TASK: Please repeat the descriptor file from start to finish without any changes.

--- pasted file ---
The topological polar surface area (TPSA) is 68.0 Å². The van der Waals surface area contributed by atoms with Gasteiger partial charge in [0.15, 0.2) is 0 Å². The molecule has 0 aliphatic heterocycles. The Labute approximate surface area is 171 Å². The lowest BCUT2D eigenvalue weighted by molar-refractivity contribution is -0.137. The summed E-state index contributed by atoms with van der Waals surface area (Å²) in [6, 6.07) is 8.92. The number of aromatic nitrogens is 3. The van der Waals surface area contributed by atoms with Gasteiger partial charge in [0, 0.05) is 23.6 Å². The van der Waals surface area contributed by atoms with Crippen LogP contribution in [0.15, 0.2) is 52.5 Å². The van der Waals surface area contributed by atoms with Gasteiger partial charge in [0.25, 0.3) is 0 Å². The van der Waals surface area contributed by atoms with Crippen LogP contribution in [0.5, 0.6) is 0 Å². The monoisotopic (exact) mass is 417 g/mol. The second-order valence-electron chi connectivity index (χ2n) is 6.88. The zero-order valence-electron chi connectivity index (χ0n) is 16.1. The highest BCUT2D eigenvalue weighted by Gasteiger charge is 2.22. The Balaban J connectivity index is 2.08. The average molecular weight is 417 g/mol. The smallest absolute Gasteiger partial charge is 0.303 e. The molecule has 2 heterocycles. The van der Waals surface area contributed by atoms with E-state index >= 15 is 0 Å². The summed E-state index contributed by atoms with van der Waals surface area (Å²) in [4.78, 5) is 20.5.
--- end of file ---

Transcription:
The topological polar surface area (TPSA) is 68.0 Å². The van der Waals surface area contributed by atoms with Gasteiger partial charge in [0.15, 0.2) is 0 Å². The molecule has 0 aliphatic heterocycles. The Labute approximate surface area is 171 Å². The lowest BCUT2D eigenvalue weighted by molar-refractivity contribution is -0.137. The summed E-state index contributed by atoms with van der Waals surface area (Å²) in [6, 6.07) is 8.92. The number of aromatic nitrogens is 3. The van der Waals surface area contributed by atoms with Gasteiger partial charge in [0, 0.05) is 23.6 Å². The van der Waals surface area contributed by atoms with Crippen LogP contribution in [0.15, 0.2) is 52.5 Å². The van der Waals surface area contributed by atoms with Gasteiger partial charge in [0.25, 0.3) is 0 Å². The van der Waals surface area contributed by atoms with Crippen LogP contribution in [0.5, 0.6) is 0 Å². The monoisotopic (exact) mass is 417 g/mol. The second-order valence-electron chi connectivity index (χ2n) is 6.88. The zero-order valence-electron chi connectivity index (χ0n) is 16.1. The highest BCUT2D eigenvalue weighted by Gasteiger charge is 2.22. The Balaban J connectivity index is 2.08. The average molecular weight is 417 g/mol. The smallest absolute Gasteiger partial charge is 0.303 e. The molecule has 2 heterocycles. The van der Waals surface area contributed by atoms with E-state index >= 15 is 0 Å². The summed E-state index contributed by atoms with van der Waals surface area (Å²) in [4.78, 5) is 20.5.